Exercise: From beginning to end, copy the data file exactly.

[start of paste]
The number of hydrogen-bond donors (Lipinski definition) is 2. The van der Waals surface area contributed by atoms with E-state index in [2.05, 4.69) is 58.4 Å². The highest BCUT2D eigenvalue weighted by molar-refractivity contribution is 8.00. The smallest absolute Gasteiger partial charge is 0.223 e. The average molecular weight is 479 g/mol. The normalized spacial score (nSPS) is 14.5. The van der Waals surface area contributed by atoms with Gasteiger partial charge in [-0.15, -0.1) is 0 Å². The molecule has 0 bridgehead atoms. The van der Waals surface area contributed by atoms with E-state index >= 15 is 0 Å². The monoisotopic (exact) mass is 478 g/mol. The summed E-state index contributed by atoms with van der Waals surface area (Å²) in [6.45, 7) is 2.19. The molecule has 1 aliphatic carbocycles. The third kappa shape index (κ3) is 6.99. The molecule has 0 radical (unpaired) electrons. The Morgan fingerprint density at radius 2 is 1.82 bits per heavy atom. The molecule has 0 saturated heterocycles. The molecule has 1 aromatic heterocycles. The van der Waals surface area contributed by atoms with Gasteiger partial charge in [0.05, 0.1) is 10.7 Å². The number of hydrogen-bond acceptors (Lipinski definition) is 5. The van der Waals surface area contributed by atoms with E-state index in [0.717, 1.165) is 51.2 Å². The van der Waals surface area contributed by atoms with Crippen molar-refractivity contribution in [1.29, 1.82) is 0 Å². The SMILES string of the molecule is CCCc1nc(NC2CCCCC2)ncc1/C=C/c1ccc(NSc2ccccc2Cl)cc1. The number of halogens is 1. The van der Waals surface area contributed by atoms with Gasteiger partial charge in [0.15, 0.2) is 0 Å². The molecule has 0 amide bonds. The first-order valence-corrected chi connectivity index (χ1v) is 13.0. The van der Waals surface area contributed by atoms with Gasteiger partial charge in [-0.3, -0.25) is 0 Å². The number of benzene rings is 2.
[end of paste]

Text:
The number of hydrogen-bond donors (Lipinski definition) is 2. The van der Waals surface area contributed by atoms with E-state index in [2.05, 4.69) is 58.4 Å². The highest BCUT2D eigenvalue weighted by molar-refractivity contribution is 8.00. The smallest absolute Gasteiger partial charge is 0.223 e. The average molecular weight is 479 g/mol. The normalized spacial score (nSPS) is 14.5. The van der Waals surface area contributed by atoms with Gasteiger partial charge in [-0.15, -0.1) is 0 Å². The molecule has 0 bridgehead atoms. The van der Waals surface area contributed by atoms with E-state index >= 15 is 0 Å². The monoisotopic (exact) mass is 478 g/mol. The summed E-state index contributed by atoms with van der Waals surface area (Å²) in [6.45, 7) is 2.19. The molecule has 1 aliphatic carbocycles. The third kappa shape index (κ3) is 6.99. The molecule has 0 radical (unpaired) electrons. The Morgan fingerprint density at radius 2 is 1.82 bits per heavy atom. The molecule has 0 saturated heterocycles. The molecule has 1 aromatic heterocycles. The van der Waals surface area contributed by atoms with Gasteiger partial charge in [0.05, 0.1) is 10.7 Å². The number of hydrogen-bond acceptors (Lipinski definition) is 5. The van der Waals surface area contributed by atoms with E-state index in [0.717, 1.165) is 51.2 Å². The van der Waals surface area contributed by atoms with Crippen molar-refractivity contribution in [1.29, 1.82) is 0 Å². The SMILES string of the molecule is CCCc1nc(NC2CCCCC2)ncc1/C=C/c1ccc(NSc2ccccc2Cl)cc1. The number of halogens is 1. The van der Waals surface area contributed by atoms with Gasteiger partial charge in [0.15, 0.2) is 0 Å². The molecule has 0 amide bonds. The first-order valence-corrected chi connectivity index (χ1v) is 13.0. The van der Waals surface area contributed by atoms with Gasteiger partial charge in [-0.3, -0.25) is 0 Å². The number of benzene rings is 2.